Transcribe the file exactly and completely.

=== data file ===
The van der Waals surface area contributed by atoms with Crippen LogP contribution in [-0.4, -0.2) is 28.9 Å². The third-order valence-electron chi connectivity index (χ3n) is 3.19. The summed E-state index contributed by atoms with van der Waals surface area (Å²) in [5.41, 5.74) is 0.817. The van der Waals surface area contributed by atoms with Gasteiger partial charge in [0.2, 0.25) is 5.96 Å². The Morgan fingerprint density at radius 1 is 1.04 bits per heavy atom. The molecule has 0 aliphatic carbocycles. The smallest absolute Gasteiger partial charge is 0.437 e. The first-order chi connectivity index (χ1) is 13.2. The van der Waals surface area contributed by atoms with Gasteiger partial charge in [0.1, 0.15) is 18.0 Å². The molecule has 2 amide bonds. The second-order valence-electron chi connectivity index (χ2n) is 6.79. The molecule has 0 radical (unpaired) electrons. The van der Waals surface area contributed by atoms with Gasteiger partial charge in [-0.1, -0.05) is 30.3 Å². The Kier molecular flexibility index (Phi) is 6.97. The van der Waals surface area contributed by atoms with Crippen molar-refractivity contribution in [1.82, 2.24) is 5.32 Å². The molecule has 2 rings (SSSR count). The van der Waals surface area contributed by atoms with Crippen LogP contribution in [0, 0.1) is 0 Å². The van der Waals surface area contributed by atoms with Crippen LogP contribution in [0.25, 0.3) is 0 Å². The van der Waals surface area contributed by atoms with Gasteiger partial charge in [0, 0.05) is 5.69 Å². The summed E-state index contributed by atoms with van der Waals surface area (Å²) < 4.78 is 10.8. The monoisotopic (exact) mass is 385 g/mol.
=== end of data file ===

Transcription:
The van der Waals surface area contributed by atoms with Crippen LogP contribution in [-0.4, -0.2) is 28.9 Å². The third-order valence-electron chi connectivity index (χ3n) is 3.19. The summed E-state index contributed by atoms with van der Waals surface area (Å²) in [5.41, 5.74) is 0.817. The van der Waals surface area contributed by atoms with Gasteiger partial charge in [0.2, 0.25) is 5.96 Å². The Morgan fingerprint density at radius 1 is 1.04 bits per heavy atom. The molecule has 0 aliphatic carbocycles. The smallest absolute Gasteiger partial charge is 0.437 e. The first-order chi connectivity index (χ1) is 13.2. The van der Waals surface area contributed by atoms with Gasteiger partial charge in [0.1, 0.15) is 18.0 Å². The molecule has 2 amide bonds. The second-order valence-electron chi connectivity index (χ2n) is 6.79. The molecule has 0 radical (unpaired) electrons. The van der Waals surface area contributed by atoms with Gasteiger partial charge in [-0.1, -0.05) is 30.3 Å². The Kier molecular flexibility index (Phi) is 6.97. The van der Waals surface area contributed by atoms with Crippen molar-refractivity contribution in [1.82, 2.24) is 5.32 Å². The molecule has 2 rings (SSSR count). The van der Waals surface area contributed by atoms with Crippen LogP contribution in [0, 0.1) is 0 Å². The van der Waals surface area contributed by atoms with Crippen LogP contribution in [0.25, 0.3) is 0 Å². The van der Waals surface area contributed by atoms with Gasteiger partial charge in [0, 0.05) is 5.69 Å². The summed E-state index contributed by atoms with van der Waals surface area (Å²) < 4.78 is 10.8. The monoisotopic (exact) mass is 385 g/mol.